While the salaries at Telltale were below average, the industry standard pay is not much better across the board. And even if a newly employed Telltale veteran found themselves with a raise, there’s a very good chance they’d face the same churn and burn, 80 hour a week crunch that had helped kill their old company. For many people, this was a wake-up call. Luckily, things don’t have to be this way.
As detailed a couple weeks ago, Game Workers Unite is fighting to help change the toxic culture within the games industry through class solidarity, labor organization, and unionization of the workers. They were quickly inundated with questions in the aftermath and soon put out a statement on the situation. They put the lesson of Telltale in stark relief:
“This problem is not isolated to only Telltale or the executives there – this is a problem that we see time and time again throughout the industry, and we will continue to see as long as management is able to take advantage of workers. Just within the past month, we’ve seen three major studio closures. The system for creating games is broken, and it will result in the collapse of many other beloved studios in the future.”
I again spoke with Emma Kinema from GWU amidst the still ongoing shockwaves of Telltale’s closure. The loss of Telltale was a professional shock for many at GWU, but also a personal one. The games industry is still a relatively tightly knit group and many had friends among those let go on Friday.
Dan Arndt: Do you think this sort of event might happen more frequently in the coming years?
Emma Kinema: It already is happening frequently. This month alone has seen the shuttering of three well-respected studios.
DA: Is this sort of thing inevitable?
EK: Not necessarily. Unions shouldn’t be seen as a cure-all for things like studio closures and failed launches. But being unionized can help curb the excesses of malicious management. Being unionized can ensure severance for employees, healthcare that lasts beyond one job, and so many more material benefits.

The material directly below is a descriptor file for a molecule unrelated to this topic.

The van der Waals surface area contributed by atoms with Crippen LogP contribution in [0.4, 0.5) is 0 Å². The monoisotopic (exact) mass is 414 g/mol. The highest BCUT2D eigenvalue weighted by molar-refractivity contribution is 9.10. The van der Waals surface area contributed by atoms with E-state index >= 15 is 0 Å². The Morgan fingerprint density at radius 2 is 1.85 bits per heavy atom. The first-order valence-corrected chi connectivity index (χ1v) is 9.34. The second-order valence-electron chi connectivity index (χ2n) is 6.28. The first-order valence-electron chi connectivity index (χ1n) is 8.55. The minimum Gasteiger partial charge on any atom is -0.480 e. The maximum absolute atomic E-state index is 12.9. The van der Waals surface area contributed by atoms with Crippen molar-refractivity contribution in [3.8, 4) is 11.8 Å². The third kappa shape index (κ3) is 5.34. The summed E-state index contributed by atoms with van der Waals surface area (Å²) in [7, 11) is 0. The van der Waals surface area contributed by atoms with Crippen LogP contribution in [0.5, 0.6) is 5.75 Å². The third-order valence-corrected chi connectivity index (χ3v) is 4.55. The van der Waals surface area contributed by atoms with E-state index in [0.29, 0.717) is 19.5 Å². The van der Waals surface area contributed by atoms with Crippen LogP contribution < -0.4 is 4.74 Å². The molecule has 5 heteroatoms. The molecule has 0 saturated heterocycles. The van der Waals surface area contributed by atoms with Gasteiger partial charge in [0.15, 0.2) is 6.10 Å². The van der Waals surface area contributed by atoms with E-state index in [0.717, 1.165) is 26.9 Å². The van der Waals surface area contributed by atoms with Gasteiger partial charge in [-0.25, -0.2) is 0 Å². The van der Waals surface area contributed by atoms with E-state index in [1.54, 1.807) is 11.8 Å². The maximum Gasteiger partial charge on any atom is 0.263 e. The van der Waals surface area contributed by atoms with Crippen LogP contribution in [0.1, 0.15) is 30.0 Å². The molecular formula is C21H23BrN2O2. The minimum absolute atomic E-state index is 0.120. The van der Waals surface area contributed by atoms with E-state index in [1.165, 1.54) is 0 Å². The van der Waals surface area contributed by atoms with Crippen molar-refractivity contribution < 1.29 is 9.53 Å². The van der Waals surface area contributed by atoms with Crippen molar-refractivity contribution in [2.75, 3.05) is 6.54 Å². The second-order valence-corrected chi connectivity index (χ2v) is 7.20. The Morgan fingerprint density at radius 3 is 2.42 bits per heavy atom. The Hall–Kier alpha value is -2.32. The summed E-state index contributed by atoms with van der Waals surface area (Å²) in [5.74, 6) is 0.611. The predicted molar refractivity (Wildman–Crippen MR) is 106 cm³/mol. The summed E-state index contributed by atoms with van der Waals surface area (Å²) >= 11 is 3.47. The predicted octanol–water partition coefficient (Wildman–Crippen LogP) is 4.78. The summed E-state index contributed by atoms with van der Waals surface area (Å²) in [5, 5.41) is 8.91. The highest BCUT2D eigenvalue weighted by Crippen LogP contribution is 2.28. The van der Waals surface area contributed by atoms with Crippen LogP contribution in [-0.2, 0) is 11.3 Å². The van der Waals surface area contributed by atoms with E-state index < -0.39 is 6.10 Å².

DA: Is there anything a consumer, especially a fan of Telltale, could do that might help prevent this from happening again
EK: The number one thing players can do is to learn the difference between the companies and the workers who make the games they love. So often the developers are blamed for the failings of a game and so much of what goes wrong should be on the company’s head instead. We love our games dearly and we also hate seeing executives run them into the ground. The other thing that can be a great help is in the future, when we have public-facing unionization campaigns, strikes, or boycotts, players can stand with us in solidarity. We have a lot in common with our players. We both deeply care about our games, and our medium and our industry will improve drastically if we can establish standards for better working conditions through unionization.
The fate of Telltale is not inevitable, but change will be needed to keep it from being so. Don’t tweet at the ex-employees about the fate of your favorite games, and don’t ask how they would have ended. Don’t pester them for advice, don’t tell them what they should have done or should do. Support the work at GWU by joining your local chapter and support worker-owned studios like Pixel Pushers 512 or Motion Twin. Be a smart consumer and read up on the conditions your next favorite game was produced under. Stand with your fellow workers in solidarity to create a stronger and more equitable industry, or stand alone and watch it crumble before your eyes.
Thanks to Emma Kinema for her statements on the situation and the former employees of Telltale for their honesty. All images via Telltale Games.